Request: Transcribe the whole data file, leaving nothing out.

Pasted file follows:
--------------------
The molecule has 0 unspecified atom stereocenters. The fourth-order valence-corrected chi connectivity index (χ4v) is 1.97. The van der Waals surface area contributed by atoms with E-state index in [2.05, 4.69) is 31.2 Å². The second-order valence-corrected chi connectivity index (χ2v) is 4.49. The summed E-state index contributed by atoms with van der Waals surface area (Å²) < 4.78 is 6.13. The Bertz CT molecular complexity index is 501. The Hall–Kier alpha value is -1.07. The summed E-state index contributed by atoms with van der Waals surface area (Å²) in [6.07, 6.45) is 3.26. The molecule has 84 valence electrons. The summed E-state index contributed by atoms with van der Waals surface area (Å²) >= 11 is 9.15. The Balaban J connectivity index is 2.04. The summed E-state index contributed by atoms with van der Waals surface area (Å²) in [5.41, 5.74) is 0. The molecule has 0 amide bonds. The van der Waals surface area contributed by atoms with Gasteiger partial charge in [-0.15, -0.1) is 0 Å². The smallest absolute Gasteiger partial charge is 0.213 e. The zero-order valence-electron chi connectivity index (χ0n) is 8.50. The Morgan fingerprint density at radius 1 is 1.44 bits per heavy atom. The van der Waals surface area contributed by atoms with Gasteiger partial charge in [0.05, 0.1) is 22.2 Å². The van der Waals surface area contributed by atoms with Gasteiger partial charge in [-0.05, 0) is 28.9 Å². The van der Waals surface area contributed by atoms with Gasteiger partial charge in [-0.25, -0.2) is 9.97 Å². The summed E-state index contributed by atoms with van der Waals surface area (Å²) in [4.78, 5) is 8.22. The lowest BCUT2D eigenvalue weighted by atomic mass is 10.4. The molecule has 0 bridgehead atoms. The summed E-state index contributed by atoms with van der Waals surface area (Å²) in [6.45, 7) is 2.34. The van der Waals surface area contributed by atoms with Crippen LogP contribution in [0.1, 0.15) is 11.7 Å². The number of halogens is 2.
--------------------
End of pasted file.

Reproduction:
The molecule has 0 unspecified atom stereocenters. The fourth-order valence-corrected chi connectivity index (χ4v) is 1.97. The van der Waals surface area contributed by atoms with E-state index in [2.05, 4.69) is 31.2 Å². The second-order valence-corrected chi connectivity index (χ2v) is 4.49. The summed E-state index contributed by atoms with van der Waals surface area (Å²) < 4.78 is 6.13. The Bertz CT molecular complexity index is 501. The Hall–Kier alpha value is -1.07. The summed E-state index contributed by atoms with van der Waals surface area (Å²) in [6.07, 6.45) is 3.26. The molecule has 84 valence electrons. The summed E-state index contributed by atoms with van der Waals surface area (Å²) >= 11 is 9.15. The Balaban J connectivity index is 2.04. The summed E-state index contributed by atoms with van der Waals surface area (Å²) in [5.41, 5.74) is 0. The molecule has 0 amide bonds. The van der Waals surface area contributed by atoms with Gasteiger partial charge in [-0.15, -0.1) is 0 Å². The smallest absolute Gasteiger partial charge is 0.213 e. The zero-order valence-electron chi connectivity index (χ0n) is 8.50. The Morgan fingerprint density at radius 1 is 1.44 bits per heavy atom. The van der Waals surface area contributed by atoms with Gasteiger partial charge in [0.05, 0.1) is 22.2 Å². The van der Waals surface area contributed by atoms with Gasteiger partial charge in [-0.05, 0) is 28.9 Å². The van der Waals surface area contributed by atoms with Gasteiger partial charge in [-0.25, -0.2) is 9.97 Å². The summed E-state index contributed by atoms with van der Waals surface area (Å²) in [4.78, 5) is 8.22. The lowest BCUT2D eigenvalue weighted by atomic mass is 10.4. The molecule has 0 bridgehead atoms. The summed E-state index contributed by atoms with van der Waals surface area (Å²) in [6.45, 7) is 2.34. The van der Waals surface area contributed by atoms with Crippen LogP contribution in [0.1, 0.15) is 11.7 Å². The number of halogens is 2.